4. Make sure the Split Apart Page Break and Paragraph Mark check box is selected.
  5. Click OK.

These steps only work in Word 2007 and Word 2010. In Word 2013 Microsoft did a major overhaul on the way it displays documents and removed many of what were previously considered compatibility options. In Word 2013 there is no option to turn off "split apart page break and paragraph mark." It is always on and thus Microsoft removed the check box. The technique described earlier (pressing the Backspace key to delete the paragraph mark) still works in Word 2013, however.

WordTips is your source for cost-effective Microsoft Word training. (Microsoft Word is the most popular word processing software in the world.) This tip (10621) applies to Microsoft Word 2007, 2010, and 2013.

Author Bio

Allen Wyatt

With more than 50 non-fiction books and numerous magazine articles to his credit, Allen Wyatt is an internationally recognized author. He  is president of Sharon Parq Associates, a computer and publishing services company. ...

MORE FROM ALLEN

Searching for Paragraph Formatting

You can use the Find and Replace capabilities of Word to search for a wide variety of information. One thing you can look for ...

Discover More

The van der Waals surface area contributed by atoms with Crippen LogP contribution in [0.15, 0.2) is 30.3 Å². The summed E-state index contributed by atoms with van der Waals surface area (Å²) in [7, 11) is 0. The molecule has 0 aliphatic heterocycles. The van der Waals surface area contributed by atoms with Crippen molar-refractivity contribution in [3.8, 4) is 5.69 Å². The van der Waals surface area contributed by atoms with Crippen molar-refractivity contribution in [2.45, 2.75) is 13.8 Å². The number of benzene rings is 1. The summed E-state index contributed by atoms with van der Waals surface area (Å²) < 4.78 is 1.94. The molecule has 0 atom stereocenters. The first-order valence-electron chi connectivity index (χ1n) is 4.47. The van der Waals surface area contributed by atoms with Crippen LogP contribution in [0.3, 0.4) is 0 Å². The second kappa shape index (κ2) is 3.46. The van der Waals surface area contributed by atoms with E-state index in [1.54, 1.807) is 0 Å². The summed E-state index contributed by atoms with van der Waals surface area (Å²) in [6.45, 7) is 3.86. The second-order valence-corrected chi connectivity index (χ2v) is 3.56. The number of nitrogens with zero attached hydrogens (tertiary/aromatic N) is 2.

Running a Macro when a Worksheet is Deactivated

When you change from one worksheet to another, you may want to have Excel automatically run a macro for the worksheet you are ...

Discover More

Noting When a Workbook was Changed

Do you need to know when a workbook was last changed? There are a couple of ways you can go about keeping track of the change ...

Discover More

Comprehensive VBA Guide Visual Basic for Applications (VBA) is the language used for writing macros in all Office programs. This complete guide shows both professionals and novices how to master VBA in order to customize the entire Office suite for their needs. Check out Mastering VBA for Office 2010 today!

MORE WORDTIPS (RIBBON)

Default Font for Page Numbers

Page numbers are a common addition to documents, and a great aid to readers. If you want to easily format page numbers, you ...

Discover More

No Space Before at the Top of a Page

Want to make sure that Word handles space before a paragraph correctly when the paragraph is at the top of a page? Check the ...

Discover More

Odd Page Numbers Disappearing

Page numbers in printed pages are often a necessary part of formatting a document. What do you do if your printed output ...

Discover More
Subscribe

FREE SERVICE: Get tips like this every week in WordTips, a free productivity newsletter. Enter your address and click "Subscribe."

View most recent newsletter.

Comments for this tip:

There are currently no comments for this tip. (Be the first to leave your comment—just use the simple form above!)

This Site

Got a version of Word that uses the ribbon interface (Word 2007 or later)? This site is for you! If you use an earlier version of Word, visit our WordTips site focusing on the menu interface.

Subscribe

FREE SERVICE: Get tips like this every week in WordTips, a free productivity newsletter. Enter your address and click "Subscribe."

(Your e-mail address is not shared with anyone, ever.)

View the most recent newsletter.

Links and Sharing
Share